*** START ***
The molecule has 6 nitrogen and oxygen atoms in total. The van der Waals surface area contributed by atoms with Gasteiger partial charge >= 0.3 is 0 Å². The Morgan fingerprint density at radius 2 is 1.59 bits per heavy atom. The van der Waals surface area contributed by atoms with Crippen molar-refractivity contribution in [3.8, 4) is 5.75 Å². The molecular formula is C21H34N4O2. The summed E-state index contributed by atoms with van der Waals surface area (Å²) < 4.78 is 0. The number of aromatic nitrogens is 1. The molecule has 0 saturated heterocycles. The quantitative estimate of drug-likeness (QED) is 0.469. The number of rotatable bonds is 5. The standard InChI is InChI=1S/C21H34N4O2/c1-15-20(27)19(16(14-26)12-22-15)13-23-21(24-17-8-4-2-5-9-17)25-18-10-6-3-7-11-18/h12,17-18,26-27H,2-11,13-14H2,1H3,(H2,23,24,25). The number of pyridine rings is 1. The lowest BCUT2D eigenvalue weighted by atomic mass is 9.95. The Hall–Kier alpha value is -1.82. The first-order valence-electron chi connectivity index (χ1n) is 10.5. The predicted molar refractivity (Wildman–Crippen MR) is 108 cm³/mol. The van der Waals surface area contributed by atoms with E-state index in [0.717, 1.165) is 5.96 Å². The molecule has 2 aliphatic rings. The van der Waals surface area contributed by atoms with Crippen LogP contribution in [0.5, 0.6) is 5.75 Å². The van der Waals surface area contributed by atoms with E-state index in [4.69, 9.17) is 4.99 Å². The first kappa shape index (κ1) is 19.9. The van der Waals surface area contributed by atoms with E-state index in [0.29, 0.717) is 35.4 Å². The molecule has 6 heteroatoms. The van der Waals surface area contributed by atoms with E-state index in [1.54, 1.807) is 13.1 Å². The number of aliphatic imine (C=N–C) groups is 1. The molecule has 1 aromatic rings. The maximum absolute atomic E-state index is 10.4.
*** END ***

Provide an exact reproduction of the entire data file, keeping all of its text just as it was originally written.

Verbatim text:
The molecule has 6 nitrogen and oxygen atoms in total. The van der Waals surface area contributed by atoms with Gasteiger partial charge >= 0.3 is 0 Å². The Morgan fingerprint density at radius 2 is 1.59 bits per heavy atom. The van der Waals surface area contributed by atoms with Crippen molar-refractivity contribution in [3.8, 4) is 5.75 Å². The molecular formula is C21H34N4O2. The summed E-state index contributed by atoms with van der Waals surface area (Å²) < 4.78 is 0. The number of aromatic nitrogens is 1. The molecule has 0 saturated heterocycles. The quantitative estimate of drug-likeness (QED) is 0.469. The number of rotatable bonds is 5. The standard InChI is InChI=1S/C21H34N4O2/c1-15-20(27)19(16(14-26)12-22-15)13-23-21(24-17-8-4-2-5-9-17)25-18-10-6-3-7-11-18/h12,17-18,26-27H,2-11,13-14H2,1H3,(H2,23,24,25). The number of pyridine rings is 1. The lowest BCUT2D eigenvalue weighted by atomic mass is 9.95. The Hall–Kier alpha value is -1.82. The first-order valence-electron chi connectivity index (χ1n) is 10.5. The predicted molar refractivity (Wildman–Crippen MR) is 108 cm³/mol. The van der Waals surface area contributed by atoms with E-state index in [0.717, 1.165) is 5.96 Å². The molecule has 2 aliphatic rings. The van der Waals surface area contributed by atoms with Crippen LogP contribution in [0.5, 0.6) is 5.75 Å². The van der Waals surface area contributed by atoms with E-state index in [4.69, 9.17) is 4.99 Å². The first kappa shape index (κ1) is 19.9. The van der Waals surface area contributed by atoms with E-state index in [0.29, 0.717) is 35.4 Å². The molecule has 6 heteroatoms. The van der Waals surface area contributed by atoms with E-state index in [1.54, 1.807) is 13.1 Å². The number of aliphatic imine (C=N–C) groups is 1. The molecule has 1 aromatic rings. The maximum absolute atomic E-state index is 10.4.